Journal Article

Epidemiological Typing of Community-Acquired Methicillin-Resistant <i>Staphylococcus aureus</i> Isolates from Children in Taiwan

Chih-Chien Wang, Wen-Tsung Lo, Mong-Ling Chu and L. K. Siu

in Clinical Infectious Diseases

Published on behalf of Infectious Diseases Society of America

Volume 39, issue 4, pages 481-487
Published in print August 2004 | ISSN: 1058-4838
Published online August 2004 | e-ISSN: 1537-6591 | DOI:
Epidemiological Typing of Community-Acquired Methicillin-Resistant Staphylococcus aureus Isolates from Children in Taiwan

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Background. A 1400-bed tertiary medical center in northern Taiwan was used to conduct an epidemiological study of children hospitalized with community-acquired methicillin-resistant Staphylococcus aureus (CA-MRSA) infection during a 5-year period.

Methods. Nineteen previously healthy children with predominantly skin and soft-tissue CA-MRSA infections were enrolled into the study. Seventeen CA-MRSA isolates were examined for antimicrobial susceptibility and molecular typing.

Results. A comparison of our results with the reported resistance rates among CA-MRSA isolates from other countries showed uniformly high macrolide resistance (100%). Of the 17 MRSA isolates in our study, all had the macrolide-lincosamide-streptogramin—constitutive phenotype and the ermB gene. Moreover, on the basis of molecular typing results, 11 (65%) of 17 CA-MRSA isolates were genetically related (as determined by pulsed-field gel electrophoresis), and multilocus sequence typing revealed a sequence type of 59 in all isolates. Staphylococcal toxin genes lukS-PV and lukF-PV were detected in all isolates. However, staphylococcal cassette chromosome mec type IV was only detected in 3 (17.6%) of 17 isolates; the remaining 14 isolates were untypeable.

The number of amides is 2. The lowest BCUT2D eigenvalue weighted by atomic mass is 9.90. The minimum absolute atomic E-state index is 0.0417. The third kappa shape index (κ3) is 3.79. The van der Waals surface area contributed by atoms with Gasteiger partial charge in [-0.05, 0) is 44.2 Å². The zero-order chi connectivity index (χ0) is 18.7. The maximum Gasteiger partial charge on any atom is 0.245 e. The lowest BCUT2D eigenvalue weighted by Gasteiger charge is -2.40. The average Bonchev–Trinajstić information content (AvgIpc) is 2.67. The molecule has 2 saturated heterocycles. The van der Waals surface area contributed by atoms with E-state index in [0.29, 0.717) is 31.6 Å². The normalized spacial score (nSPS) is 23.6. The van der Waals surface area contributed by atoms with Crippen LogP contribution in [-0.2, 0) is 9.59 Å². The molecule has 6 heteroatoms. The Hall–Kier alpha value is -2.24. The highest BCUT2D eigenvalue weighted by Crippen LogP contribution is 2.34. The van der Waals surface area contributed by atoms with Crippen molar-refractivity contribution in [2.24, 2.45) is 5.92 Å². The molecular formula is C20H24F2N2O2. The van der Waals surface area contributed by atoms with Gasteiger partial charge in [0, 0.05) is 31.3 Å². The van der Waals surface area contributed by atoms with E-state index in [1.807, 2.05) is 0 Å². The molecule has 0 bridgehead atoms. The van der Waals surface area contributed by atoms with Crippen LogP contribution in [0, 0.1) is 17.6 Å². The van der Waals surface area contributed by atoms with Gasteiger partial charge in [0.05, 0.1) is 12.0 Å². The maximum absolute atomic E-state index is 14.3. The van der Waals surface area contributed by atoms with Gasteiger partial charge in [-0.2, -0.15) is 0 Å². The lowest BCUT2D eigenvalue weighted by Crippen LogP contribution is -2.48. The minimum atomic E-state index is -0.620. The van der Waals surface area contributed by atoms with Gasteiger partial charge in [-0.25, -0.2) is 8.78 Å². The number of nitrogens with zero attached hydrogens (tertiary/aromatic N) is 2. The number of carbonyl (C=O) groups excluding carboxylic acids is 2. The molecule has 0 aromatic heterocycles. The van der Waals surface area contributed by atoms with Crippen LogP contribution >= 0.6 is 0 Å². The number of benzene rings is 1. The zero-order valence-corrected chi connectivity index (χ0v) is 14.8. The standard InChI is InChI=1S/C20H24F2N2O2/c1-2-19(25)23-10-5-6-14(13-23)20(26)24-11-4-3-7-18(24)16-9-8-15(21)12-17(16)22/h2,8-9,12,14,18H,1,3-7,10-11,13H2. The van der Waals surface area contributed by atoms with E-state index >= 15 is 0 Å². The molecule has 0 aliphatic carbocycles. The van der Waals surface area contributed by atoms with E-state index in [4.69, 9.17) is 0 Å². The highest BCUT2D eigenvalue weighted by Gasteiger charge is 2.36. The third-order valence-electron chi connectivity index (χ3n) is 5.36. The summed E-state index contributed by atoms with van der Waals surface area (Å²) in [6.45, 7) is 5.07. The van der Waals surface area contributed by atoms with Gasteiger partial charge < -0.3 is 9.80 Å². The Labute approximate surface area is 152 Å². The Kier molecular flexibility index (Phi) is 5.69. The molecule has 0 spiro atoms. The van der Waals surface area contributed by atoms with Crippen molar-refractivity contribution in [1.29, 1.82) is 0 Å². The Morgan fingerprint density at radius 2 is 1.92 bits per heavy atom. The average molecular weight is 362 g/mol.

Conclusions. Analysis of our data suggests the predominance of a single endemic CA-MRSA strain with high macrolide resistance in our community. Clinical improvement with incision and drainage was noted for most patients, despite treatment with an ineffective antibiotic, so the need for a change in treatment guidelines should be addressed.

Journal Article.  4054 words.  Illustrated.

Subjects: Infectious Diseases ; Immunology ; Public Health and Epidemiology ; Microbiology

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